By Ruth Conniff on October 12, 2012

Joe Biden's debate performance thrilled Democrats and progressives, fulfilling all their unmet needs after the disappointing first Presidential debate last week.

"It was a man against a boy!" Ed Schultz crowed on MSNBC.

Throughout the debate, Ryan appeared out of his depth, as Biden, openly laughing at the Republican vice presidential candidate, scored points.

"Oh, now you're Jack Kennedy," Biden interrupted, as Ryan compared his budget plan's tax cuts to Kennedy's.

"He's talking about my mom and dad," Biden said of Ryan and Romney's contemptuous references to Americans who are "dependent" on government.

Stepping up where Obama feared to tread, Biden flagged both the infamous "47 percent " quote by Romney and lesser-known statements by Ryan on the dependent "30 percent" for whom, Ryan says, the safety net has become a "hammock."

"The people who built this country" are not dependent layabouts, Biden hit back--and "they pay more effective tax" than Romney.

It was a gratifying statement by a politician who does, in fact, come out of the working class.

Despite Paul Ryan's effort to depict his background in Janesville as similar to Biden's in Scranton, it is clear that the two men come from very different worlds.

Most of all, Biden addressed himself directly to working-class voters. At one point, he literally turned to the camera to talk to seniors and asked, "Who do you trust?" to preserve Medicare.

He gave a succinct description of how Republicans in Congress, including Ryan, are holding middle-class tax cuts "hostage" because they won't separate them from tax cuts for the rich.

"Look at how sincere they are," he said, pointing out that the Republicans include hedge funds in their definition of "small businesses" that need tax relief. And Romney thinks the 14 percent tax rate he pays on his $20 million a year is "fair," Biden added.

"All of a sudden these guys are so seized with concern about the debt they created," he said of Republican budget hawks.

It was a powerful performance, and seemed to thoroughly unnerve Ryan.

On issues from the war in Afghanistan and embassy security to taxes and stimulus and protecting the safety net, Biden aggressively exposed the Republicans' lack of substance behind their attacks.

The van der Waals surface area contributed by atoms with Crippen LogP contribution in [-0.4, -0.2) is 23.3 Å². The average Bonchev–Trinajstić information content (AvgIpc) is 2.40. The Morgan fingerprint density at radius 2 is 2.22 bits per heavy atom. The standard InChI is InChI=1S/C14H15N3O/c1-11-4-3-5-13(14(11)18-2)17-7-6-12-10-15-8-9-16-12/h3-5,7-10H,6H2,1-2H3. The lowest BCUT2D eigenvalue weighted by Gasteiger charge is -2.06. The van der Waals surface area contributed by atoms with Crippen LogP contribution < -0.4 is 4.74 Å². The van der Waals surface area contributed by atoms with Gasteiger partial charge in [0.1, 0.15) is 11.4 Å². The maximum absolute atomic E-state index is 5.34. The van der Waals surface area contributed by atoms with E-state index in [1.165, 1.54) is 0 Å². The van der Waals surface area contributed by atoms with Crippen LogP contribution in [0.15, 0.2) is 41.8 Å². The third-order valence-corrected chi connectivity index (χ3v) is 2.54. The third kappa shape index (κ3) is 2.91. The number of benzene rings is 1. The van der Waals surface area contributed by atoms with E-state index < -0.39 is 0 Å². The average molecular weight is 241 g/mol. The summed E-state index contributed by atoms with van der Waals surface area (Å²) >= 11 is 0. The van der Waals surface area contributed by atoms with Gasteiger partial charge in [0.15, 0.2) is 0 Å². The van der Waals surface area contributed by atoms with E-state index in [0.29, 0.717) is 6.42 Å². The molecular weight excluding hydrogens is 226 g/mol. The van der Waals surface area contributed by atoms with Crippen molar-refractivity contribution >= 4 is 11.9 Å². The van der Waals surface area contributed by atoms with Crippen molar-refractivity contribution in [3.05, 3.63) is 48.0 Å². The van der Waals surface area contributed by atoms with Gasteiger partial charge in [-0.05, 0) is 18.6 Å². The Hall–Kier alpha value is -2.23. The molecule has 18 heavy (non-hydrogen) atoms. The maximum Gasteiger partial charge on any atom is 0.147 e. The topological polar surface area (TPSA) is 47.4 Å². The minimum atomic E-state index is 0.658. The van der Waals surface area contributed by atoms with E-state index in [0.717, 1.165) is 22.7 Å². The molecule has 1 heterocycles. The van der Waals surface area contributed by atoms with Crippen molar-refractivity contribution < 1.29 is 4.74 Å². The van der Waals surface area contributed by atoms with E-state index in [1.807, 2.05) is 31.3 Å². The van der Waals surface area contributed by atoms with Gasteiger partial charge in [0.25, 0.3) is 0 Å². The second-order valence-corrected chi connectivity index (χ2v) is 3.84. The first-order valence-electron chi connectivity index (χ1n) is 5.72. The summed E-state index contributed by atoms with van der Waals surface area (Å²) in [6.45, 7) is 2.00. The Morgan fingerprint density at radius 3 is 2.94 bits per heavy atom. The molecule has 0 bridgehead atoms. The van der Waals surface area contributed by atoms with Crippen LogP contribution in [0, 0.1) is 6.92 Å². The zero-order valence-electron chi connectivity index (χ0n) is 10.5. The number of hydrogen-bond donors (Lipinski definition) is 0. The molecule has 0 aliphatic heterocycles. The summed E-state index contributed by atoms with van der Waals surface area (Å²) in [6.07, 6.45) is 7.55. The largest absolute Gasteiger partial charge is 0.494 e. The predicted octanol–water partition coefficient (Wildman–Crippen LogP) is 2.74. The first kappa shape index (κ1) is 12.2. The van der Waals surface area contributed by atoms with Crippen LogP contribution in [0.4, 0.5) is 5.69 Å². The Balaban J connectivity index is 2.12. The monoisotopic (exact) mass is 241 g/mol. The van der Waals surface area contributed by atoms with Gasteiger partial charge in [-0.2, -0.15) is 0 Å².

And Ryan failed to answer.

Moderator Martha Raddatz pressed: "Do you know what you're doing?" "Can you guarantee the math will add up?" when Ryan denied that Republican tax cuts will cost $5 trillion.

He had no good answer for that, or for Biden's aggressive push on what he'd do differently from the Administration in Iran.

Progressives and Democrats had plenty to cheer for.

Too bad Biden can't show up again next week.

If you liked this article by Ruth Conniff, the political editor of The Progressive, check out her story "Why Do Women Suddenly Like Mitt Romney?"

Follow Ruth Conniff @rconniff on Twitter

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By Wendell Berry

Manifesto: The Mad Farmer Liberation Front

Love the quick profit, the annual raise,
vacation with pay. Want more 
of everything ready made. Be afraid 
to know your neighbors and to die.
And you will have a window in your head.
Not even your future will be a mystery 
any more. Your mind will be punched in a card 
and shut away in a little drawer.
When they want you to buy something 
they will call you. When they want you
to die for profit they will let you know. 
So, friends, every day do something
that won’t compute. Love the Lord. 
Love the world. Work for nothing. 
Take all that you have and be poor.
Love someone who does not deserve it. 
Denounce the government and embrace 
the flag. Hope to live in that free 
republic for which it stands. 
Give your approval to all you cannot
understand. Praise ignorance, for what man 
has not encountered he has not destroyed.
Ask the questions that have no answers. 
Invest in the millennium. Plant sequoias.
Say that your main crop is the forest
that you did not plant,
that you will not live to harvest.


Say that the leaves are harvested 
when they have rotted into the mold.
Call that profit. Prophesy such returns.
Put your faith in the two inches of humus 
that will build under the trees
every thousand years.
Listen to carrion—put your ear
close, and hear the faint chattering
of the songs that are to come. 
Expect the end of the world. Laugh. 
Laughter is immeasurable. Be joyful
though you have considered all the facts. 
So long as women do not go cheap 
for power, please women more than men.
Ask yourself: Will this satisfy 
a woman satisfied to bear a child?
Will this disturb the sleep 
of a woman near to giving birth? 
Go with your love to the fields.
Lie easy in the shade. Rest your head 
in her lap. Swear allegiance 
to what is nighest your thoughts.
As soon as the generals and the politicos 
can predict the motions of your mind, 
lose it. Leave it as a sign 
to mark the false trail, the way 
you didn’t go. Be like the fox 
who makes more tracks than necessary, 
some in the wrong direction.
Practice resurrection.

Wendell Berry is a poet, farmer, and environmentalist in Kentucky. This poem, first published in 1973, is reprinted by permission of the author and appears in his “New Collected Poems” (Counterpoint).

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